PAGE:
Sunday, January 17, 2016

Wonderful man and fine actor Rick Delaney has died

                  RICK DELANEY  


Tribute by Jenelle Sosa (over 800 views)                      

"Strange, isn't it? Each man's life touches so many other lives. When he isn't around he leaves an awful hole, doesn't he?"

Rick Delaney was, without exaggeration, the most natural male actor I have ever worked with. In the 10+ years I knew him, worked with him, and watched him perform I never ceased being amazed at how he was just able to instantly and perfectly play any role he had, even when it made no logical sense.

I wasn't the only one, but in case anyone had never had a chance to see him in action I would describe it thusly, "See that *inanimate object* over there? That's actually Rick Delaney. He's that good that he had you believing he was that *inanimate object* and you never questioned it." He was a master class in commitment.

Rick devoted his entire life to acting, but he was anything but a diva. He was the gentlest, humblest, person you could ever want to work with. In the time I knew him I only saw him lose his temper once, and it was SO mild and while he was trying to push through a 102* fever during rehearsal. It literally took that to make him lose his cool even a bit. He was diplomatic, a peacemaker, a tension breaker, the master of the good-natured-ribbing.

He was also patient and encouraging, which anyone who tried to direct me twice in Fully Committed would have to be. Any ordinary person would have tried to micro-manage or direct me to be a clone of their own performance that they'd gotten so much praise for, but not Rick. He let me do my thing, handed me paper bags to hyperventilate into, laughed when things were funny, and smiled a lot. Instead of making me feel like I had big shoes to fill he just took me to a shoe store and handed me a blank check.

I could share a million Rick stories; how he could tell you the tragic fate of any young screen ingenue from the 50's and 60's, how we would act like a bitter divorced couple forced to work together on a show and send messages to each other through other people but loudly enough so the other could hear it, ("Please ask MS. SOSA if she plans on saying the lines today as written? I'd like to be prepared!" "/ Please tell MR. DELANEY that the lines might sound familiar if he PUT DOWN THE BOTTLE ONCE IN AWHILE!!!"), but my favorite memory of Rick is any time he played George Bailey in It's a Wonderful Life.

It's a Wonderful Life is my favorite movie of all time, so I'm more than a little critical of productions that try to replicate it. Rick's performance in The Theater Project's Radio Play version never got old, never sounded forced, and never stopped capturing the spirit of Jimmy Stewart without being a caricature. The most moving part, without fail, was George's final plea to Clarence. Alone on stage, having seen the worst version of everyone he's ever known Rick would plead to be sent back to his wife and kids. He would cry out, "I want to live again! I want to live again!" with such raw emotion that if you didn't have some sort of feeling inside you from hearing it then you were beyond all hope.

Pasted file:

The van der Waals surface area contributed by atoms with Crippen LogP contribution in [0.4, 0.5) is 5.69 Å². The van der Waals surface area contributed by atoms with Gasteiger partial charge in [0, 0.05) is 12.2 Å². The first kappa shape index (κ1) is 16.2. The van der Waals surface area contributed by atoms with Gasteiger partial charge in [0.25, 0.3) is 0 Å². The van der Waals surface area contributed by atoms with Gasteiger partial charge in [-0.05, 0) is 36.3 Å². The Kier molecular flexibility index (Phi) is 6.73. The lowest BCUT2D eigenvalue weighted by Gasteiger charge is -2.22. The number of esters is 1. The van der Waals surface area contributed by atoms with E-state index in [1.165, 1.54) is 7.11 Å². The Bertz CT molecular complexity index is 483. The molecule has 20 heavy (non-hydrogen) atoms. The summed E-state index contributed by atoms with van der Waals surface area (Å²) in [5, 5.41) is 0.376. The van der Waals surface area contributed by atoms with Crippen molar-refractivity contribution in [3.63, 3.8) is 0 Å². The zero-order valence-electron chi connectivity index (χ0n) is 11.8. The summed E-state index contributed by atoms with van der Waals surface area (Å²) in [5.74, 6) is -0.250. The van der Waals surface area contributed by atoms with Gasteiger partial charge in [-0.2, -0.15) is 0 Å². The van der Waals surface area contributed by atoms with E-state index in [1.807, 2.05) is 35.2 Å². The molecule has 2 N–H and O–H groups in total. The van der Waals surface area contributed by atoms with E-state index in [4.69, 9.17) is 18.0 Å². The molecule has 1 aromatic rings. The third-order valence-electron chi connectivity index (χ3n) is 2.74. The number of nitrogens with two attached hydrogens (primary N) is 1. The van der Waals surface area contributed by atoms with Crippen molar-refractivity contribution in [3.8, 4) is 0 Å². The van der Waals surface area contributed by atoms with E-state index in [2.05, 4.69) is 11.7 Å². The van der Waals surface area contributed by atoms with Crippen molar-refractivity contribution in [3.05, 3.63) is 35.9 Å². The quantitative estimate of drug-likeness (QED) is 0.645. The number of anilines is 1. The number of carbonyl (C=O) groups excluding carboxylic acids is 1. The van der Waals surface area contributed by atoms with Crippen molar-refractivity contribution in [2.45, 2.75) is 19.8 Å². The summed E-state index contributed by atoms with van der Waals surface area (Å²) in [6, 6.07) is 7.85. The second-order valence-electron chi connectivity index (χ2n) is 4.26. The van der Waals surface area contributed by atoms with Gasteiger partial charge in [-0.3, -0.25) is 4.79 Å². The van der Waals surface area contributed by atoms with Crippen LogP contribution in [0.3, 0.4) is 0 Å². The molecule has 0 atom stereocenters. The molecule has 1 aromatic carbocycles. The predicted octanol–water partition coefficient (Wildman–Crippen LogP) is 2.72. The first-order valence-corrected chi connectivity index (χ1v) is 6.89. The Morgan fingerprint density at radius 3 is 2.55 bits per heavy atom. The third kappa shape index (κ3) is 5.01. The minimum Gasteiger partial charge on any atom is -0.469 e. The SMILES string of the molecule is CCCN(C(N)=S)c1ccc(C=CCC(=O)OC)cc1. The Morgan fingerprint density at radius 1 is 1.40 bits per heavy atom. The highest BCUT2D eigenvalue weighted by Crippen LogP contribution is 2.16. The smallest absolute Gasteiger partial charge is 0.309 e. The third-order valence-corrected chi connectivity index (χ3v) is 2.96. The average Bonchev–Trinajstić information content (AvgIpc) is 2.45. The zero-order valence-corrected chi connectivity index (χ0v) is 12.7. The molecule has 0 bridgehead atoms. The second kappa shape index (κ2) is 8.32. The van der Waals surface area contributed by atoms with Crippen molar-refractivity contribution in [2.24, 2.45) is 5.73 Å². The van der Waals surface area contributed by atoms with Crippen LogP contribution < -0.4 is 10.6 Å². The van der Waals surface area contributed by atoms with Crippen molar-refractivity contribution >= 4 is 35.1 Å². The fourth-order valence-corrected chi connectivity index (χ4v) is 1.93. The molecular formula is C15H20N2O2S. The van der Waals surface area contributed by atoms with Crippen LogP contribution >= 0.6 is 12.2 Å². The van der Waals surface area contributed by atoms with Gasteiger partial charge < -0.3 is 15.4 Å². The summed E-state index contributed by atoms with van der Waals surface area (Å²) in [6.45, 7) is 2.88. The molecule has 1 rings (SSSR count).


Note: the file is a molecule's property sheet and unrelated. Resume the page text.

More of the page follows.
But it was more than just a line. Rick did want to live, but only if he could live doing what he loved. He did what so many don't; he lived the life he wanted in pursuit of what he wanted. And near the end, when he was presented with a life where that was not possible, in his calm and graceful fashion, he said 'no thanks' and chose to stay true to himself. You think you know someone, you think you've seen the best of someone you already thought the world of, and then they go above and beyond and show you they're even bigger and better than you already thought they were.

We all leave this world. When we go is unknown. Where we go is uncertain. What we leave behind is up to us. There is the feeling of a hole left by Rick's passing, but the hole isn't empty. (This is where he'd say something pervy, by the way). In fact it's not a hole at all. It's a space. And the space is, in fact, filled with light and energy and memories; the imprint he left on his corner of the world. I grieve for the loss of my friend, but I don't mourn. To mourn is to regret, and how can I regret the knowing of such a man who made his, and everyone around him's, such A Wonderful Life?

Rest in Power, my friend.

Jenelle Sosa 

Top photo: Rick in "I Hate Hamlet" at the Bickford
Mid photo: Jenelle and Rick


  1. My friend and fellow-Player - Ah, tis a grand man he was and always will be - And Flights of Angels Sing Thee To Thy Rest...

  2. A fine actor, and a fine person.

  3. I worked with Rick twice on stage at New York's Metropolitan Playhouse. He was incredibly kind, extraordinarily talented and just a good-humored joy to be around. I'm so sad to hear this terrible news. Whenever I think of actors of whom I am in awe, Rick always comes to mind those aren't just words. His talent and commitment on stage were something to marvel at. Rest in peace, Rick. Peter Tedeschi